Variability of relationship evaluations & physical health outcomes : testing the moderating role of implicit theories of relationships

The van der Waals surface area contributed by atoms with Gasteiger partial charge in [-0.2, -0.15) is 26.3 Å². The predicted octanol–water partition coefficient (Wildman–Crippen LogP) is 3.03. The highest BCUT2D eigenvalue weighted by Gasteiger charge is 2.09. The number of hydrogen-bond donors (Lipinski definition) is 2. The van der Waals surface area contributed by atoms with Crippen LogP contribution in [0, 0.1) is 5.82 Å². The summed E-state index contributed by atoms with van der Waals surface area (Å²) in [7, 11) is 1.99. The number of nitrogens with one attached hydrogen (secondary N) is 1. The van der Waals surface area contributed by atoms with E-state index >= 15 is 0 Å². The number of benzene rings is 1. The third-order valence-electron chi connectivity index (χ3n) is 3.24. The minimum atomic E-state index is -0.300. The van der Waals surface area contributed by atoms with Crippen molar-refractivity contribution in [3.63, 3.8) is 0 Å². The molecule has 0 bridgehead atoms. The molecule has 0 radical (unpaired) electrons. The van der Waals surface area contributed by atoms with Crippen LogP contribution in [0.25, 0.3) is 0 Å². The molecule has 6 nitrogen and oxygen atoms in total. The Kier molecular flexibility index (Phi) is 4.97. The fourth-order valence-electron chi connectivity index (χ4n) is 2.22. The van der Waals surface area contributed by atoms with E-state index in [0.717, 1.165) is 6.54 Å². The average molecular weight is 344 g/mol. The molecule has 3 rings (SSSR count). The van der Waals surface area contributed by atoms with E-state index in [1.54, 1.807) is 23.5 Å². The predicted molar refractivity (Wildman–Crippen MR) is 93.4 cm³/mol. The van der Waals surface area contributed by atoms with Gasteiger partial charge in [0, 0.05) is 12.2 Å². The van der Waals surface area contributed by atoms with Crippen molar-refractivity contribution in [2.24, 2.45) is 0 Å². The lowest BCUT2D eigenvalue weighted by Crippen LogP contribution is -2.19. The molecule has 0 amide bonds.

Variability (i.e., greater fluctuations) of relationship evaluations over time undermines current and future relationship and individual well-being. To date, greater variability of relationship evaluations has not been linked to individual physical health, yet overall relationship quality (e.g., initial or mean levels) is a strong predictor of several markers of physical health. The aims of the current study are three-fold--first, to explore new methods of capturing intra-individual variability; second, to replicate and extend previous findings on the damaging effects of variability by examining variability's association with relationship fate and physical health outcomes; and third, to investigate the potential moderating role of individuals' general relationship beliefs on these associations. I drew from a 9-month longitudinal study of 202 individuals who were in new dating relationships at the start of study participation (M[subscript length] = 3.28 months). The study included baseline self-reports of relationship satisfaction and Implicit Theories of Relationships (ITRs) as well as bi-weekly self-reports, for a total of up to 20 assessments per individual, of relationship status (together or not) and quality (semantic differential) and physical health (shortened SF-36). A series of analyses were conducted to obtain de-trended levels of intra-individual variability and a previously understudied measure of intra-individual change in relationship evaluations over time -- temporal dependency (i.e., the extent to which one day's relationship evaluation is correlated with the previous day's evaluation). These two variables were subsequently entered into a Cox proportional hazards model to explain the effect of each on the likelihood of relationship dissolution. Both variability and temporal dependency of relationship evaluations (but not their interaction) predicted increased likelihood of experiencing relationship dissolution. Contrary to predictions, however, greater variability and temporal dependency (and their interaction) were not associated with changes in self-reported physical health over time; all three terms, however, predicted higher levels of average self-reported physical health across assessments. Finally, the hypothesized moderating effects of individuals' implicit theories of relationships were not supported. These findings emphasize the predictive power of individuals' patterns of relationship evaluations over time for relationship fate yet suggest additional research is needed to understand the association between variable relationship evaluations and health outcomes.